Finally, use the company’s mission statement as a way to define roles within the company. You can do this by giving each division in the company a copy of the mission statement and challenge the head of each division to create a mission statement for their respective departments.

              Their individual mission statements should focus on how each department fits in and ultimately contributes to the success of the company’s overall mission statement. This serves as both a clarifying and a team building exercise for all parts of the organization.

              Final Thoughts

              Developing a mission statement is too often just an after-thought, especially for entrepreneurs. We tend to prioritize things that we perceive will give us the biggest “bang for our buck.”

              Somehow, taking the time and effort to sit down and think seriously about the what, whom, how and value of our business seems like a waste of time. After all, we got in the business to make money and become successful, isn’t that all we need to know?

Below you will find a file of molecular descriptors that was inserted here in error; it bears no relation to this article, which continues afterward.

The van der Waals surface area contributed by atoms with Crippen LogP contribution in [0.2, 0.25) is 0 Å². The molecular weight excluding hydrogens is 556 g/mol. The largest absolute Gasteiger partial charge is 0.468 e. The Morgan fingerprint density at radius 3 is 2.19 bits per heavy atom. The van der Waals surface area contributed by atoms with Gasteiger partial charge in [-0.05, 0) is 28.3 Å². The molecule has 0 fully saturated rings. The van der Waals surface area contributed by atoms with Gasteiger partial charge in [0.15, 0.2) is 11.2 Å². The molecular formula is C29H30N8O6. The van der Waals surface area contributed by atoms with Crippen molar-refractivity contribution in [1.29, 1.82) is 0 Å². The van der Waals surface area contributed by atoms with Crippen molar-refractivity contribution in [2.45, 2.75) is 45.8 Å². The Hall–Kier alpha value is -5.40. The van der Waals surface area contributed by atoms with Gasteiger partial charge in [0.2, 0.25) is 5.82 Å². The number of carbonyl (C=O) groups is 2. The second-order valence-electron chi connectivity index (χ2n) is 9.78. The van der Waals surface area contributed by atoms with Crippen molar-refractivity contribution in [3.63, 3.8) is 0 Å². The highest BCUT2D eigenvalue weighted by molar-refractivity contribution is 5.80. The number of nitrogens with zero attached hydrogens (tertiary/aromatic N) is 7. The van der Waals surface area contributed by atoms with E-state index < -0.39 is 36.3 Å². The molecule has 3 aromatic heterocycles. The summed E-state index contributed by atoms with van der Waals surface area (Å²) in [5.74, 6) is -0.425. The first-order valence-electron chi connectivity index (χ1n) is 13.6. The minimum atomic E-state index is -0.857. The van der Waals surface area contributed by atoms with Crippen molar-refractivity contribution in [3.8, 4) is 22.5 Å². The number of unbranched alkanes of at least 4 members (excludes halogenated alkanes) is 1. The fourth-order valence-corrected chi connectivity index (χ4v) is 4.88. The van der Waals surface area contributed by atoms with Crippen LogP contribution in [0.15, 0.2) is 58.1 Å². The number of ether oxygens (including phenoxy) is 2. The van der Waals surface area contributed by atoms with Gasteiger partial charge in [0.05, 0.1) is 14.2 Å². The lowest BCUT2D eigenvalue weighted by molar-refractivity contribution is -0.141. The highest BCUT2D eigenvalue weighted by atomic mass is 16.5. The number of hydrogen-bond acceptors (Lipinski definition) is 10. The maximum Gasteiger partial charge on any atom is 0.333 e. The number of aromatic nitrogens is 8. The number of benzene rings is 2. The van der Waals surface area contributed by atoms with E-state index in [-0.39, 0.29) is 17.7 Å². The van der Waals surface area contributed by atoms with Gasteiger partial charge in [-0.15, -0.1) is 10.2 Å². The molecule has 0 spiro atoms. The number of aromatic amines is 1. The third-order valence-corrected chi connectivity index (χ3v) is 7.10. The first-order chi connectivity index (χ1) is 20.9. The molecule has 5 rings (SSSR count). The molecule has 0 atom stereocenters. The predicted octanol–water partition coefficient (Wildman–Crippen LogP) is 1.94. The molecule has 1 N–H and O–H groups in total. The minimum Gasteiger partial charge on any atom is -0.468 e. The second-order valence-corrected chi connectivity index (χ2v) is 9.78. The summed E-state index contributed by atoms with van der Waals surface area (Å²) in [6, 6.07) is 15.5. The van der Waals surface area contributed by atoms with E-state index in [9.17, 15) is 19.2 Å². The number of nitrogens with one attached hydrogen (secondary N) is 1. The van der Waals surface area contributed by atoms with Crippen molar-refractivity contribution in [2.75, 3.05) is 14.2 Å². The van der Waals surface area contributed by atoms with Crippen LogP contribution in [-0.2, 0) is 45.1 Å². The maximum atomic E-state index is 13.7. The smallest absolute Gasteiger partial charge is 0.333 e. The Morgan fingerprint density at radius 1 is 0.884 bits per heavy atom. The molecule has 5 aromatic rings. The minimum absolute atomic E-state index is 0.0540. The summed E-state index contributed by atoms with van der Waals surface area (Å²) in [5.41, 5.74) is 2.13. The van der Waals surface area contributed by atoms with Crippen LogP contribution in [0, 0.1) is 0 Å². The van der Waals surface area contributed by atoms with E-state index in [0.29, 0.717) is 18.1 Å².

That mindset will probably get you started okay, but if you find yourself having any success at all, you’ll find that there really is such a thing as growing pains.

              By putting in the time and effort to create a mission statement, you are laying the groundwork that will give you a path to follow in your growth. And isn’t building long term success what we are really after?

              More Resources About Achieving Business Success

              Featured photo credit: Fab Lentz via unsplash.com

              Reference

              [1] Southwest Airlines: About Page
              [2] Fit Small Business: 10 Vision Statement Examples To Spark Your Imagination